Those resistant patients

I mean resistance in two ways. Some people are not compliant and some people don’t get any better despite perfect medication use. When it comes to poor compliance, you will learn that there are some battles you cannot win. When it comes to patient resistance, you will call upon other specialists or sub specialists if you can. Bottom line, all you can do is your best.

Social Nightmares

No, I don’t mean that nightmare where you forgot to wear pants on your first day of PA school. I mean those crazy social issues your patients have. In PA school you get exposed to child abuse, domestic abuse, elder abuse etc. However, there is more to social issues than just these types of abuse. Depending on the area you work and your specialty, you will get different flavors of social issues. Elderly patients fall or cannot care for themselves. Sometimes you encounter patients that do not have running water in their homes, patients who cannot read and patients who cannot administer their own medication because they’re blind, paralyzed, or do not have the cognitive ability. Sometimes despite your best efforts patients refuse placement, cannot afford it or do not qualify for it. I’d love to share with you some of the crazy social nightmares I’ve seen, but HIPPA would have my head. You’ll just have to trust me, social issues can be a nightmare. Here you have to think outside the box and use your resources. Thank goodness for social workers to help you jump these hurdles.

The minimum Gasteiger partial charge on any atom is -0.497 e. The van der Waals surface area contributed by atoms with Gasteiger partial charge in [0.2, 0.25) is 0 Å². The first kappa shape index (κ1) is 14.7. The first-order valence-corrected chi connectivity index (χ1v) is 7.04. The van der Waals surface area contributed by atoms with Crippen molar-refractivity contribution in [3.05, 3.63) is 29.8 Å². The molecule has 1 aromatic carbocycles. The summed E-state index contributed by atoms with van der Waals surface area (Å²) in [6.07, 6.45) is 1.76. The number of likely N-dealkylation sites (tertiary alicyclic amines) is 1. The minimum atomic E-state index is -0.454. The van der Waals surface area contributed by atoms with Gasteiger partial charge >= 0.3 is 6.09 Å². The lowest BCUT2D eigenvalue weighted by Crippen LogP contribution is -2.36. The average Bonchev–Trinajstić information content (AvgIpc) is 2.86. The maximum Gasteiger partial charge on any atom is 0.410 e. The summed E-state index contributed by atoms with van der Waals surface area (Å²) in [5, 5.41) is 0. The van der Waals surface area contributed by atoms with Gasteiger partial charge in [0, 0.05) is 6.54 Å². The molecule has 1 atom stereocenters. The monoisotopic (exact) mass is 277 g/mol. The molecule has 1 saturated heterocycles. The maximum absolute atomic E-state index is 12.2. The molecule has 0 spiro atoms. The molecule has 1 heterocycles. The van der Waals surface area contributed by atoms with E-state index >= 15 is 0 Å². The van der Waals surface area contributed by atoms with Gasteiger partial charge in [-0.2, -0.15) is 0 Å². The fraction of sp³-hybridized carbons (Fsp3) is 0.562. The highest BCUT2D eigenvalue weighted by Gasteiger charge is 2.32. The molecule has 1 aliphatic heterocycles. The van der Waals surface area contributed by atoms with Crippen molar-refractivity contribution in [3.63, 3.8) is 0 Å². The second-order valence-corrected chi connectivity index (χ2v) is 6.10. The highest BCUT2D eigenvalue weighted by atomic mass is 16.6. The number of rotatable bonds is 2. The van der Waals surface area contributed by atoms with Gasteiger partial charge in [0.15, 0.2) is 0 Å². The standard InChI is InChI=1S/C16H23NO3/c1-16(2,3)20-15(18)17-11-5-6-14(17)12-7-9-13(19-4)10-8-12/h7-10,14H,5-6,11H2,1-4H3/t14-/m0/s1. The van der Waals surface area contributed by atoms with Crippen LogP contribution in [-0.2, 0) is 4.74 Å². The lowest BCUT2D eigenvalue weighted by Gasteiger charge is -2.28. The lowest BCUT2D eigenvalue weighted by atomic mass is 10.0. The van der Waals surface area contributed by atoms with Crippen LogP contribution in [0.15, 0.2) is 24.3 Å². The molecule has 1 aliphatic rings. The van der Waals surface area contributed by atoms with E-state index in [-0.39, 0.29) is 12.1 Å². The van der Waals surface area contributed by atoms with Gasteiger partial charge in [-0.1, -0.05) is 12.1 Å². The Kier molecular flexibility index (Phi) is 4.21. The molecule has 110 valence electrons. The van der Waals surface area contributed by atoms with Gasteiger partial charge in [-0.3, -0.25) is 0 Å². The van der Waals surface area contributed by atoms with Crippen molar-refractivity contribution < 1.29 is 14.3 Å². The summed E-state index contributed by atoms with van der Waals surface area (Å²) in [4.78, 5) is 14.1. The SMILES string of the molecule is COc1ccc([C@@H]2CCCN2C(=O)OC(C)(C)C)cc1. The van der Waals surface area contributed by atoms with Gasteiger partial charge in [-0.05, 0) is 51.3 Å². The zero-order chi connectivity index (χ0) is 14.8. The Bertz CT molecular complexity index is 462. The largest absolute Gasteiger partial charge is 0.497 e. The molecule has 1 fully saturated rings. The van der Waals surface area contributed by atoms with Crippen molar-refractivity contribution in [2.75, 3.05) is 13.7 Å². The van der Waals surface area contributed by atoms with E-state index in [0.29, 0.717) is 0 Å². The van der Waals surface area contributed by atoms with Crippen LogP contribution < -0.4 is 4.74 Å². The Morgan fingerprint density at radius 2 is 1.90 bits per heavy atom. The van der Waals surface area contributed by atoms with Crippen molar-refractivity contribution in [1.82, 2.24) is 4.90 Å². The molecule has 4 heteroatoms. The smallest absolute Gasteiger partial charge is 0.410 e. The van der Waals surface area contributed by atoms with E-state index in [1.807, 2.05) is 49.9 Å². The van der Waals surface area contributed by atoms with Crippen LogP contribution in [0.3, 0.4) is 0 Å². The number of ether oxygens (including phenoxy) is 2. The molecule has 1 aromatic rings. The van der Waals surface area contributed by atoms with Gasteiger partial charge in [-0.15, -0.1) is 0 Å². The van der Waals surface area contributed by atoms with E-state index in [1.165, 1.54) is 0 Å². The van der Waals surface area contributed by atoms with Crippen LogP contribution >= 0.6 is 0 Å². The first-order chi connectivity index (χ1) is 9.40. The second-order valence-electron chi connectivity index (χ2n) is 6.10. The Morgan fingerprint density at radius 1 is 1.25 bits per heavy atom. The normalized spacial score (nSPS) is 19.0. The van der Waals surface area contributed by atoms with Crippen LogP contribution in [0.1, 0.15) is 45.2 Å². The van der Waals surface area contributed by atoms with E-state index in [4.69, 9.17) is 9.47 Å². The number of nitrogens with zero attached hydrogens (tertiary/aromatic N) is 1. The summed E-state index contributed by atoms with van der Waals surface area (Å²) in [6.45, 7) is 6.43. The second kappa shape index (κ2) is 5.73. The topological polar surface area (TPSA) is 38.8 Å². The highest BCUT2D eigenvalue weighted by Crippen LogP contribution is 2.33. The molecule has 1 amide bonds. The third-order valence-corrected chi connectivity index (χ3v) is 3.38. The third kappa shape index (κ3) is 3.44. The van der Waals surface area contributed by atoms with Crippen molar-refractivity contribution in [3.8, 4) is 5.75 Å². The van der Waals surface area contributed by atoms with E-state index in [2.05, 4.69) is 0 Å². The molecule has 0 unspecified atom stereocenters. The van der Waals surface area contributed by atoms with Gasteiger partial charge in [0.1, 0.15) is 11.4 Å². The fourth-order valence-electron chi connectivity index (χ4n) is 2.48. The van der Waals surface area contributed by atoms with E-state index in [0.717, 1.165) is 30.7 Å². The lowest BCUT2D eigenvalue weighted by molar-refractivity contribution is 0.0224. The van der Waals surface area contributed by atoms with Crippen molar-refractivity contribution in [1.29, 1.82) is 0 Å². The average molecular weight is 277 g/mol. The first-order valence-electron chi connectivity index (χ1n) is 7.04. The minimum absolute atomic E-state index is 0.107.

Over all, there are definitely some differences between PA school and the real world, but nothing you can’t handle!

One thought on “PA School vs. Real World

  1. Walter says:

    It’s HIPAA and you’re able to share information/anecdotes for training purposes, so long as you don’t tie it to a name/PII.

Leave a Reply

Your email address will not be published. Required fields are marked *